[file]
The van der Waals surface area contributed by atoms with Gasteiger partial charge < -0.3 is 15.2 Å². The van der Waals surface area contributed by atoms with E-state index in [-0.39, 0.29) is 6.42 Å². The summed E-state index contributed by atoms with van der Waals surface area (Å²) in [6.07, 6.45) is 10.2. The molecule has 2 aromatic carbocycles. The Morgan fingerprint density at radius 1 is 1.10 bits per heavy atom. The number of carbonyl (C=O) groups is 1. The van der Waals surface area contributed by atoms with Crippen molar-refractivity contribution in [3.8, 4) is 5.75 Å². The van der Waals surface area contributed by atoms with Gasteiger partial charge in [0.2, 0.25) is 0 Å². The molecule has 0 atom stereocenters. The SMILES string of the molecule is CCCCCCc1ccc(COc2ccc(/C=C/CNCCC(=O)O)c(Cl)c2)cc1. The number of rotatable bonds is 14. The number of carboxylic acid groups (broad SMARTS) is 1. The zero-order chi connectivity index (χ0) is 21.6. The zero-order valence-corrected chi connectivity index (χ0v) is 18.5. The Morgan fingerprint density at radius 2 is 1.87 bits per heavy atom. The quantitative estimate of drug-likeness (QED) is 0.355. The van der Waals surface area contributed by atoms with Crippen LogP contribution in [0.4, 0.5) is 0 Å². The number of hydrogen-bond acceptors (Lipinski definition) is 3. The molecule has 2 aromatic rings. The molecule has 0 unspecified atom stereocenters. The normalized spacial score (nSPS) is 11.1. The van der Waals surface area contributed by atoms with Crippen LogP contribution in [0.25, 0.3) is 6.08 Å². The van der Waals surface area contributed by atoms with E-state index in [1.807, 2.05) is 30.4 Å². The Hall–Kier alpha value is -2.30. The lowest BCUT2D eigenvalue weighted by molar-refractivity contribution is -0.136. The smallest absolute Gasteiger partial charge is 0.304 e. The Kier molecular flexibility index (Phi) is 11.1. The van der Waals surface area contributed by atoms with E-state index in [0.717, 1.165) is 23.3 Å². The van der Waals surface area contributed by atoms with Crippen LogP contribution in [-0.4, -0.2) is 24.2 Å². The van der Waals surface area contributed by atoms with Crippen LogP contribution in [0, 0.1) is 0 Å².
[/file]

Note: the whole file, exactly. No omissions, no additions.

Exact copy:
The van der Waals surface area contributed by atoms with Gasteiger partial charge < -0.3 is 15.2 Å². The van der Waals surface area contributed by atoms with E-state index in [-0.39, 0.29) is 6.42 Å². The summed E-state index contributed by atoms with van der Waals surface area (Å²) in [6.07, 6.45) is 10.2. The molecule has 2 aromatic carbocycles. The Morgan fingerprint density at radius 1 is 1.10 bits per heavy atom. The number of carbonyl (C=O) groups is 1. The van der Waals surface area contributed by atoms with Crippen molar-refractivity contribution in [3.8, 4) is 5.75 Å². The van der Waals surface area contributed by atoms with Gasteiger partial charge in [0.2, 0.25) is 0 Å². The molecule has 0 atom stereocenters. The SMILES string of the molecule is CCCCCCc1ccc(COc2ccc(/C=C/CNCCC(=O)O)c(Cl)c2)cc1. The number of rotatable bonds is 14. The number of carboxylic acid groups (broad SMARTS) is 1. The zero-order chi connectivity index (χ0) is 21.6. The zero-order valence-corrected chi connectivity index (χ0v) is 18.5. The Morgan fingerprint density at radius 2 is 1.87 bits per heavy atom. The quantitative estimate of drug-likeness (QED) is 0.355. The van der Waals surface area contributed by atoms with Crippen LogP contribution in [0.4, 0.5) is 0 Å². The number of hydrogen-bond acceptors (Lipinski definition) is 3. The molecule has 2 aromatic rings. The molecule has 0 unspecified atom stereocenters. The normalized spacial score (nSPS) is 11.1. The van der Waals surface area contributed by atoms with Crippen LogP contribution in [0.25, 0.3) is 6.08 Å². The van der Waals surface area contributed by atoms with E-state index in [1.807, 2.05) is 30.4 Å². The Hall–Kier alpha value is -2.30. The lowest BCUT2D eigenvalue weighted by molar-refractivity contribution is -0.136. The smallest absolute Gasteiger partial charge is 0.304 e. The Kier molecular flexibility index (Phi) is 11.1. The van der Waals surface area contributed by atoms with E-state index in [0.717, 1.165) is 23.3 Å². The van der Waals surface area contributed by atoms with Crippen LogP contribution in [-0.4, -0.2) is 24.2 Å². The van der Waals surface area contributed by atoms with Crippen LogP contribution in [0, 0.1) is 0 Å².